Although on the same playing field, writing and editing are completely different ball games. They are both crucial parts of the publishing process and there’s a time and a place for each of them. It’s important to know where one ends and the other one begins.
A job in tech blog editing for Adevinta, a global classifieds specialist with online marketplaces including the likes of eBay and Gumtree, has come through bbd’s doors in recent months, giving us the challenge of finding the fine balance in ‘tech speak’, readability and relevance whilst using the originating author’s words and tone.
As a copywriter, putting an editing hat on can take some (a lot of) getting used to. Here are a few things to remember if you find yourself, as a writer, taking on the role as an editor:
- Even in a technically error-free piece, people will still want to make changes
One of the hardest things to realize is that perfection doesn’t exist. What you might consider a flawless and unimprovable piece of writing, others might look at it and think “oh, I’d put in more descriptions there” or “I would re-order this sentence to change the emphasis to this…”. Sometimes, ‘good enough’ is the best you can do. If the final product is the text that the writer and publisher intended, then you’ve done a good job. Well done.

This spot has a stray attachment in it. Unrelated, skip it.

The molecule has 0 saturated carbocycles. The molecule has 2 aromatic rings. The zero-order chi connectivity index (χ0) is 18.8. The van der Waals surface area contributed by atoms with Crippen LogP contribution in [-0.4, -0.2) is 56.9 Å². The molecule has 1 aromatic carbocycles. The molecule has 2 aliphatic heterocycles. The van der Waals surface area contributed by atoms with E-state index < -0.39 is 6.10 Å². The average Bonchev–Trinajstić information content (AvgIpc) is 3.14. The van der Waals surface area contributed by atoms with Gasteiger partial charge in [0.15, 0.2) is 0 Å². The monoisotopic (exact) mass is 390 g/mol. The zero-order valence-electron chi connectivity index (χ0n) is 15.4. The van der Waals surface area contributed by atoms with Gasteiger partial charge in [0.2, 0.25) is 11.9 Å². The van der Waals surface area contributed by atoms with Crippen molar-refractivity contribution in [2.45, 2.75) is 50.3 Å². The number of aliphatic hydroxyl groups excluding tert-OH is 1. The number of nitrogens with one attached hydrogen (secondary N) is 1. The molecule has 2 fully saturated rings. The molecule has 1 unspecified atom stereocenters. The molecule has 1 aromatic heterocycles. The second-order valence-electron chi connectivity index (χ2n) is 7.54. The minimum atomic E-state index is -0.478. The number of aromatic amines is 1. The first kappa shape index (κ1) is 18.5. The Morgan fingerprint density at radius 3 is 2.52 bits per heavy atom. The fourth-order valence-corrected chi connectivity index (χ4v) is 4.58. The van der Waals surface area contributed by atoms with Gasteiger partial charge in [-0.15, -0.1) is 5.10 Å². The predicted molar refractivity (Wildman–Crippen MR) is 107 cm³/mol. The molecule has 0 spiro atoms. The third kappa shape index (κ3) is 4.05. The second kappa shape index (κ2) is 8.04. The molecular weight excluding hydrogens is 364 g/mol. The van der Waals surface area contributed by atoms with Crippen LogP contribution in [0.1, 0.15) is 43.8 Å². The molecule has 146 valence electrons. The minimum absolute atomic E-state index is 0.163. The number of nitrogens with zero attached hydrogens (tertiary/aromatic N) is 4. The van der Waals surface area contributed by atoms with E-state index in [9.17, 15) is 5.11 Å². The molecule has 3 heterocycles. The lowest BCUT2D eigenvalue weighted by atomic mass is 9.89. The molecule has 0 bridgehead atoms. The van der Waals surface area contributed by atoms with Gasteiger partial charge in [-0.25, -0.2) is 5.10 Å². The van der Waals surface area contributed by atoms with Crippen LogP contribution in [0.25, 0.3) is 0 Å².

- Make the most out of what you’ve got
It’s best to stick as close as possible to the author’s original writing for time, consistency and clarity. Just because you don’t like how something is written doesn’t give you reason to rewrite it. The author wrote what they did for a reason, and it’s your job to maintain the author’s intentions. If there are some things in the text that don’t make sense to you, check with the author on its purpose and take it from there.
- One problem at a time
There are normally three main areas where problems can surface within a piece of text: relevance, structure and style. Focusing on the area that has the biggest problem first will often reduce the problems in the other two areas. Don’t try to do everything at once. Tackle it one step at a time and try to follow a system to help you stay consistent down the line.
Right – now you’re ready to edit your first piece! I joke. You’re never ready and you’ll never feel ready. It takes time, patience and practice. But if you don’t start, you can’t get better. And an important thing to remember is that you can’t please everyone.